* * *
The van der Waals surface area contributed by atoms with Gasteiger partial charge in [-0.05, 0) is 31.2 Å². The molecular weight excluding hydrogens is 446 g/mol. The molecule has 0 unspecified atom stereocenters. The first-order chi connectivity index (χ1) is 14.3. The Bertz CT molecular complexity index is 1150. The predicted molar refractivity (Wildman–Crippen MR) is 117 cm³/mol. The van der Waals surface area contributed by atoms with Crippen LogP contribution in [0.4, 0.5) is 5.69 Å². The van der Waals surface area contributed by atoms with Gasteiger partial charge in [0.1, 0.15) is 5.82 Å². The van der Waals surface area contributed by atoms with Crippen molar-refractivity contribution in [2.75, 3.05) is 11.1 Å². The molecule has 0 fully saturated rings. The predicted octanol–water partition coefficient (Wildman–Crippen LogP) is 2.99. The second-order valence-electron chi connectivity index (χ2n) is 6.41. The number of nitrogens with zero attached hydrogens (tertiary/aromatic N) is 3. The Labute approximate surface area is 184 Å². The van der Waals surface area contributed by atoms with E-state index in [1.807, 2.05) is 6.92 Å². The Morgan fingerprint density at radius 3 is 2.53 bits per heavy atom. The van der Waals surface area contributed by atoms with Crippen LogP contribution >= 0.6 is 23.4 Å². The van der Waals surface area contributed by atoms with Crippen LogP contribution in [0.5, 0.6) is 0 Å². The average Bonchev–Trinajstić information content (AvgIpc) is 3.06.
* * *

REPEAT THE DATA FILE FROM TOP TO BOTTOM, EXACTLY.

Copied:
The van der Waals surface area contributed by atoms with Gasteiger partial charge in [-0.05, 0) is 31.2 Å². The molecular weight excluding hydrogens is 446 g/mol. The molecule has 0 unspecified atom stereocenters. The first-order chi connectivity index (χ1) is 14.3. The Bertz CT molecular complexity index is 1150. The predicted molar refractivity (Wildman–Crippen MR) is 117 cm³/mol. The van der Waals surface area contributed by atoms with Crippen LogP contribution in [0.4, 0.5) is 5.69 Å². The van der Waals surface area contributed by atoms with Gasteiger partial charge in [0.1, 0.15) is 5.82 Å². The van der Waals surface area contributed by atoms with Crippen molar-refractivity contribution in [2.75, 3.05) is 11.1 Å². The molecule has 0 fully saturated rings. The predicted octanol–water partition coefficient (Wildman–Crippen LogP) is 2.99. The second-order valence-electron chi connectivity index (χ2n) is 6.41. The number of nitrogens with zero attached hydrogens (tertiary/aromatic N) is 3. The Labute approximate surface area is 184 Å². The van der Waals surface area contributed by atoms with E-state index in [1.807, 2.05) is 6.92 Å². The Morgan fingerprint density at radius 3 is 2.53 bits per heavy atom. The van der Waals surface area contributed by atoms with Crippen LogP contribution >= 0.6 is 23.4 Å². The van der Waals surface area contributed by atoms with Crippen LogP contribution in [0.5, 0.6) is 0 Å². The average Bonchev–Trinajstić information content (AvgIpc) is 3.06.